The EV market in Malaysia is steadily growing as more brands are bringing in their lineup of electrified vehicles to our shores. One such brand is Great Wall Motor (GWM), which just launched the Ora Good Cat earlier this week.
Touted as the most affordable EV in Malaysia with a RM139,800 starting price, I managed to take the electric hatchback out for a spin for a few hours. Despite being the “cheapest” EV in Malaysia, the hatchback does not feel cheap at all…for the most part.
First, let’s talk about the Ora Good Cat’s equipment first. Two variants of the EV are offered in Malaysia: the 400 Pro base model goes for RM139,800, and it offers up to 400km of range from its 47.8kWh lithium iron phosphate battery. The higher-end 500 Ultra variant, on the other hand, has a larger 63.1kWh ternary lithium cell (up to 500km range) for RM169,800.
Beyond its range, the Ora Good Cat can be charged – with a DC fast charger – from 30% to 80% in only 32 minutes or 40 minutes for the 400 Pro and 500 Ultra models respectively. It also has an electric motor driving the front wheels that offers a respectable 143PS and 210Nm of torque.
Other specifications of the Ora Good Cat include a 7-inch digital instrument cluster, a 360-degree surround camera, adaptive cruise control, lane keep assist, traffic jam assist, 18-inch alloy wheels, synthetic leather upholstery, as well as a 10.25-inch infotainment screen with Apple CarPlay and Android Auto support.
In pictures, the Ora Good Cat looks like a cute, relatively compact electric hatchback. But in person, the EV is actually quite sizeable! In fact, measuring 4,235mm long and 1,825mm wide, it’s actually wider than, say, the latest Honda City Hatchback, though the B-segment car is a bit longer by 110mm.
In short, the Ora Good Cat is certainly not a small car; I reckon it can comfortably accommodate four adults on a road trip too. Its ground clearance is also slightly higher than a typical hatchback, to the point where it almost feels like a crossover of sorts.
And then we have the interior of the Ora Good Cat, which is excellent. There are plenty of soft touch points inside the cabin, and the design elements both look and feel great. For an EV at this price point, the quality of the interior is definitely a class above – it feels very, very premium.
Unfortunately, the same cannot be said of the infotainment system’s software. It is not intuitive to navigate, it feels quite sluggish, and some settings can only be accessed here. If I want to adjust the air-conditioning, for example, I have to go through a number of menu before I can do so.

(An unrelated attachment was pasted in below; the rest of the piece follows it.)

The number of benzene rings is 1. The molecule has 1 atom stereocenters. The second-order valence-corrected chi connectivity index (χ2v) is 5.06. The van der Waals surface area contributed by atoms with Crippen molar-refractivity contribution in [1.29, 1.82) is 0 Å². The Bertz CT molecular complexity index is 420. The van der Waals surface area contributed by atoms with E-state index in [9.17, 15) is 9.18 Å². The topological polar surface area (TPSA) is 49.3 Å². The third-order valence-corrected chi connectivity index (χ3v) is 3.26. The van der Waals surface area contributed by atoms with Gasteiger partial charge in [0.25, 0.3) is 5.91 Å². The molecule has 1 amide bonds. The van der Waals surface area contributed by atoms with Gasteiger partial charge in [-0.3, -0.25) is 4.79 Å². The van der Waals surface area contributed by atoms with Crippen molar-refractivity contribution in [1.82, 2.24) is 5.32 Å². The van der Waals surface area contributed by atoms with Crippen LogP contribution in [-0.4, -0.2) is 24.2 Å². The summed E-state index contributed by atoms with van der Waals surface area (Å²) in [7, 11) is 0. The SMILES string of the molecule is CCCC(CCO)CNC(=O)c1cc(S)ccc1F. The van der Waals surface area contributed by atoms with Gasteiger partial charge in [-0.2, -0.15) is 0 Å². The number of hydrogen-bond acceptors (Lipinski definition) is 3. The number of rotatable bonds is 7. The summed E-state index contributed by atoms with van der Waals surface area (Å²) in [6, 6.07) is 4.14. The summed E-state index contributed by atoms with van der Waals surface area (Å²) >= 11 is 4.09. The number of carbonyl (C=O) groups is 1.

Yes, there are no physical buttons for climate control. Even volume control is limited to the steering wheel and infotainment screen. Not exactly a great user experience.
But what the Ora Good Cat lacks in practicality is made up by its driving dynamics, in my opinion. The instant 210Nm of torque from the electric motor, for one, is great to quickly get up to speed. I even get pushed back into the seat when I put my foot down on the accelerator pedal – the perk of an EV with a lot of torque to offer.
The ride quality of the Ora Good Cat is refined as well. Despite its large 18-inch alloy wheels, it still offers a comfortable ride. This comes at the expense of noticeable body roll, unfortunately enough, but for folks who aren’t driving enthusiasts, they’ll definitely appreciate the smooth ride of this electric hatchback.
As for the handling of the Ora Good Cat, it’s good enough. While I do wish the steering was quicker and less numb for a more dynamic driving experience, it does feel adequate for city driving, which is (probably) where the EV will spend most of its time in.
Last but not least is the ADAS capability of the Ora Good Cat. The steering assist – albeit a touch too aggressive for my liking – can negotiate even tight corners quite well. The ADAS will even slow the car down as it approaches any given corner; very nice.
However, the adaptive cruise control of the Ora Good Cat does have room for improvement. Not only is the braking not as smooth as it should be (it’s quite sudden), it leaves too big of a gap between the lead car in slow-moving traffic as well, even when I’ve selected the shortest distance.
Nonetheless, there’s no denying the premium appeal of the Ora Good Cat. Its interior is very impressive – far more impressive than any other car at this price point – it has good performance under the hood, and its cute, quirky design gives it a…unique appeal, to say the least.
While I do wish it had better driving dynamics with a more refined adaptive cruise control and infotainment system, some folks may not mind these shortcomings at all. And to be fair, I’ve only spent a few hours driving the car, so there may be more to the car beyond these drawbacks.
For what it’s worth, I did enjoy driving the Ora Good Cat, and I look forward to driving it again at the next opportunity.
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